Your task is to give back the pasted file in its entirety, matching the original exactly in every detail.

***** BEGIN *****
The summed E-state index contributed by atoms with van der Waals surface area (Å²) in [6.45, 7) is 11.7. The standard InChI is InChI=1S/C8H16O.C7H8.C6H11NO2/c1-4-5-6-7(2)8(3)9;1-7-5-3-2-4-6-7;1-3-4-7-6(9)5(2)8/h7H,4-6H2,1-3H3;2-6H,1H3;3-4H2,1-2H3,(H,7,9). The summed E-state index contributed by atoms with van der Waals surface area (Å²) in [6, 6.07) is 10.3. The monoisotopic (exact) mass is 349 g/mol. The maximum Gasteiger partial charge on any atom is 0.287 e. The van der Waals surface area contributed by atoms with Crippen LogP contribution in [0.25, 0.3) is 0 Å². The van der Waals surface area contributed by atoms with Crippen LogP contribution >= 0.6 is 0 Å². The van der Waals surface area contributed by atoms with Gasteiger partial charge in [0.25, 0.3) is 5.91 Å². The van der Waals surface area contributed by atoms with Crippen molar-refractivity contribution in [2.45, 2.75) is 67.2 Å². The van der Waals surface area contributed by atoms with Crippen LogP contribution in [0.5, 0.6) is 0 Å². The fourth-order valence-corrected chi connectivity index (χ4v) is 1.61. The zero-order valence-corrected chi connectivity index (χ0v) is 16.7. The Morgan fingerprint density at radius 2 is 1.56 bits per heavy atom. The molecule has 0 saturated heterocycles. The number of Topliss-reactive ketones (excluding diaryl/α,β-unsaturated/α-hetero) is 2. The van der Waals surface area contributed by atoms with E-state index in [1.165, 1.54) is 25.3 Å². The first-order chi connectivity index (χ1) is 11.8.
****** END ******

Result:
The summed E-state index contributed by atoms with van der Waals surface area (Å²) in [6.45, 7) is 11.7. The standard InChI is InChI=1S/C8H16O.C7H8.C6H11NO2/c1-4-5-6-7(2)8(3)9;1-7-5-3-2-4-6-7;1-3-4-7-6(9)5(2)8/h7H,4-6H2,1-3H3;2-6H,1H3;3-4H2,1-2H3,(H,7,9). The summed E-state index contributed by atoms with van der Waals surface area (Å²) in [6, 6.07) is 10.3. The monoisotopic (exact) mass is 349 g/mol. The maximum Gasteiger partial charge on any atom is 0.287 e. The van der Waals surface area contributed by atoms with Crippen LogP contribution in [0.25, 0.3) is 0 Å². The van der Waals surface area contributed by atoms with Crippen LogP contribution >= 0.6 is 0 Å². The van der Waals surface area contributed by atoms with Gasteiger partial charge in [0.25, 0.3) is 5.91 Å². The van der Waals surface area contributed by atoms with Crippen molar-refractivity contribution in [2.45, 2.75) is 67.2 Å². The van der Waals surface area contributed by atoms with Crippen LogP contribution in [0.5, 0.6) is 0 Å². The fourth-order valence-corrected chi connectivity index (χ4v) is 1.61. The zero-order valence-corrected chi connectivity index (χ0v) is 16.7. The Morgan fingerprint density at radius 2 is 1.56 bits per heavy atom. The molecule has 0 saturated heterocycles. The number of Topliss-reactive ketones (excluding diaryl/α,β-unsaturated/α-hetero) is 2. The van der Waals surface area contributed by atoms with E-state index in [1.165, 1.54) is 25.3 Å². The first-order chi connectivity index (χ1) is 11.8.